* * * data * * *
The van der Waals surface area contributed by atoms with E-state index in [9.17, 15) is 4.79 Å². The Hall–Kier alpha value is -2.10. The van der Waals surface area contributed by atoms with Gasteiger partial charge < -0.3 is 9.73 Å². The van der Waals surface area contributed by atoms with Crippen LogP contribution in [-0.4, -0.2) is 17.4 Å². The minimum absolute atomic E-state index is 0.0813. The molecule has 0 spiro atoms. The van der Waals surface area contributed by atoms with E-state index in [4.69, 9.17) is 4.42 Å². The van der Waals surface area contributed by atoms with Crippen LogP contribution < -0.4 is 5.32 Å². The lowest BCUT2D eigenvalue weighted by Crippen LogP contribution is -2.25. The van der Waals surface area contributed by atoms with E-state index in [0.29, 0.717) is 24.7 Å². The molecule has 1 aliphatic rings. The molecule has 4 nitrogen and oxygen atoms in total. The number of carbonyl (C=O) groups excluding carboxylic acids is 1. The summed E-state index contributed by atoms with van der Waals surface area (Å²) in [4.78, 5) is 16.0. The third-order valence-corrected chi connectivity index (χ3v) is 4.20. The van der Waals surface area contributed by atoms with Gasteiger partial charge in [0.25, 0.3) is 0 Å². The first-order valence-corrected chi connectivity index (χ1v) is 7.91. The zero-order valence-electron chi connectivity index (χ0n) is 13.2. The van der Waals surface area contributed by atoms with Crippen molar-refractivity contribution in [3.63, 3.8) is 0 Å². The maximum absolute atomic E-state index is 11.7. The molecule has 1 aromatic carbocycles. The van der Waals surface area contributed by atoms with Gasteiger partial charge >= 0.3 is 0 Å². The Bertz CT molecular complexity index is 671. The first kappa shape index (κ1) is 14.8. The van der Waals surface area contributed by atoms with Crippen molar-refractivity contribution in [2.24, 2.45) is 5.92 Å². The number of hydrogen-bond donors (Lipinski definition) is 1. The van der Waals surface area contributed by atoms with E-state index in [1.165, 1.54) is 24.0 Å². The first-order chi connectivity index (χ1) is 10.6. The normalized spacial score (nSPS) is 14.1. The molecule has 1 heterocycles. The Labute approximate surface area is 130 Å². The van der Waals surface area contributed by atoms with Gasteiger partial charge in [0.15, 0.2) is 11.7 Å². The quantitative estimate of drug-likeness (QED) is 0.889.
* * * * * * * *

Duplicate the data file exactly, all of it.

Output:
The van der Waals surface area contributed by atoms with E-state index in [9.17, 15) is 4.79 Å². The Hall–Kier alpha value is -2.10. The van der Waals surface area contributed by atoms with Gasteiger partial charge < -0.3 is 9.73 Å². The van der Waals surface area contributed by atoms with Crippen LogP contribution in [-0.4, -0.2) is 17.4 Å². The minimum absolute atomic E-state index is 0.0813. The molecule has 0 spiro atoms. The van der Waals surface area contributed by atoms with E-state index in [4.69, 9.17) is 4.42 Å². The van der Waals surface area contributed by atoms with Crippen LogP contribution < -0.4 is 5.32 Å². The lowest BCUT2D eigenvalue weighted by Crippen LogP contribution is -2.25. The van der Waals surface area contributed by atoms with E-state index in [0.29, 0.717) is 24.7 Å². The molecule has 1 aliphatic rings. The molecule has 4 nitrogen and oxygen atoms in total. The number of carbonyl (C=O) groups excluding carboxylic acids is 1. The summed E-state index contributed by atoms with van der Waals surface area (Å²) in [4.78, 5) is 16.0. The third-order valence-corrected chi connectivity index (χ3v) is 4.20. The van der Waals surface area contributed by atoms with Gasteiger partial charge in [0.25, 0.3) is 0 Å². The first-order valence-corrected chi connectivity index (χ1v) is 7.91. The zero-order valence-electron chi connectivity index (χ0n) is 13.2. The van der Waals surface area contributed by atoms with Crippen molar-refractivity contribution in [3.63, 3.8) is 0 Å². The maximum absolute atomic E-state index is 11.7. The molecule has 1 aromatic carbocycles. The van der Waals surface area contributed by atoms with Gasteiger partial charge >= 0.3 is 0 Å². The Bertz CT molecular complexity index is 671. The first kappa shape index (κ1) is 14.8. The van der Waals surface area contributed by atoms with Crippen molar-refractivity contribution in [2.24, 2.45) is 5.92 Å². The number of hydrogen-bond donors (Lipinski definition) is 1. The van der Waals surface area contributed by atoms with E-state index in [1.165, 1.54) is 24.0 Å². The first-order chi connectivity index (χ1) is 10.6. The normalized spacial score (nSPS) is 14.1. The molecule has 1 heterocycles. The Labute approximate surface area is 130 Å². The van der Waals surface area contributed by atoms with Gasteiger partial charge in [0.15, 0.2) is 11.7 Å². The quantitative estimate of drug-likeness (QED) is 0.889.